In placebo-controlled trials in rheumatologic indications, approximately 37% of patients treated with Enbrel developed injection site reactions. In controlled trials in patients with PsO, 15% of adult patients and 7% of pediatric patients treated with Enbrel developed injection site reactions during the first 3 months of treatment. All injection site reactions were described as mild to moderate (erythema, itching, pain, swelling, bleeding, bruising) and generally did not necessitate drug discontinuation. Injection site reactions generally occurred in the first month and subsequently decreased in frequency. The mean duration of injection site reactions was 3 to 5 days. Seven percent of patients experienced redness at a previous injection site when subsequent injections were given.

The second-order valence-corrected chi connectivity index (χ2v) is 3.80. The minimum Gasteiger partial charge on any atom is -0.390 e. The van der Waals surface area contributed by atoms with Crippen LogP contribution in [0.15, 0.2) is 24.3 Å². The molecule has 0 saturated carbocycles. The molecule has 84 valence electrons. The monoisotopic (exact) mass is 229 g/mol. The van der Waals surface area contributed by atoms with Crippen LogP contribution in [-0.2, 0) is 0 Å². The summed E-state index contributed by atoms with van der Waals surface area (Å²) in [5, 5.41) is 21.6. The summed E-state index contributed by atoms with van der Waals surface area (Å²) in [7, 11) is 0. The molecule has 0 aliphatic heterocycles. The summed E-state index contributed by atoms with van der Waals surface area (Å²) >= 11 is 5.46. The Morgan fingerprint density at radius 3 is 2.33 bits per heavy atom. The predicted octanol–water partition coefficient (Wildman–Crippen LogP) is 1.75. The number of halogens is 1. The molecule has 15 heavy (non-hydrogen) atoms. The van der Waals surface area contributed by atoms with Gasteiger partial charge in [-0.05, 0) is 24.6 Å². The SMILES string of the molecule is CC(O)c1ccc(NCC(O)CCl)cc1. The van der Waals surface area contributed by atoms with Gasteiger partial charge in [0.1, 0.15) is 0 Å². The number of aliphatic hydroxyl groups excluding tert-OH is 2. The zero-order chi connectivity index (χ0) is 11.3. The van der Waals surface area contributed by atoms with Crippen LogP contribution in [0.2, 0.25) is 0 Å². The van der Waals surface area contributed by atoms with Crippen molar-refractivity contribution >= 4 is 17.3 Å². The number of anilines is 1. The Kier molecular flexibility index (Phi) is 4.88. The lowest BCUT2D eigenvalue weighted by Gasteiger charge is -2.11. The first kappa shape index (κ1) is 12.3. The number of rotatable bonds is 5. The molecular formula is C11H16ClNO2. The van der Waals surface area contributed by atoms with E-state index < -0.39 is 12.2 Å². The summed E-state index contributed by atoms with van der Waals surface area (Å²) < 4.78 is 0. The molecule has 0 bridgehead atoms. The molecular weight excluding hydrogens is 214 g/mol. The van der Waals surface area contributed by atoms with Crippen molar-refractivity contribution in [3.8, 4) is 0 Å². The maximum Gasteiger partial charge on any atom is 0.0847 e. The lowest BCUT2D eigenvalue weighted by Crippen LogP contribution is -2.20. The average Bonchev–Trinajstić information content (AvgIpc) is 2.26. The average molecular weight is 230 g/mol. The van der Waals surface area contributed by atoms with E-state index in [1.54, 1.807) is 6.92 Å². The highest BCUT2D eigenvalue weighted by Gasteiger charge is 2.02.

The patient needs urgent examination by an ophthalmologist , preferably a vitreoretinal specialist who will usually decide for urgent intervention to provide intravitreal injection of potent antibiotics. Injections of vancomycin (to kill Gram-positive bacteria) and ceftazidime (to kill Gram-negative bacteria) are routine. Even though antibiotics can have negative impacts on the retina in high concentrations, the facts that visual acuity worsens in 65% of endophthalmitis patients and prognosis gets poorer the longer an infection goes untreated make immediate intervention necessary.  Endophthalmitis patients may also require an urgent surgery (pars plana vitrectomy ), and evisceration may be necessary to remove a severe and intractable infection which could result in a blind and painful eye.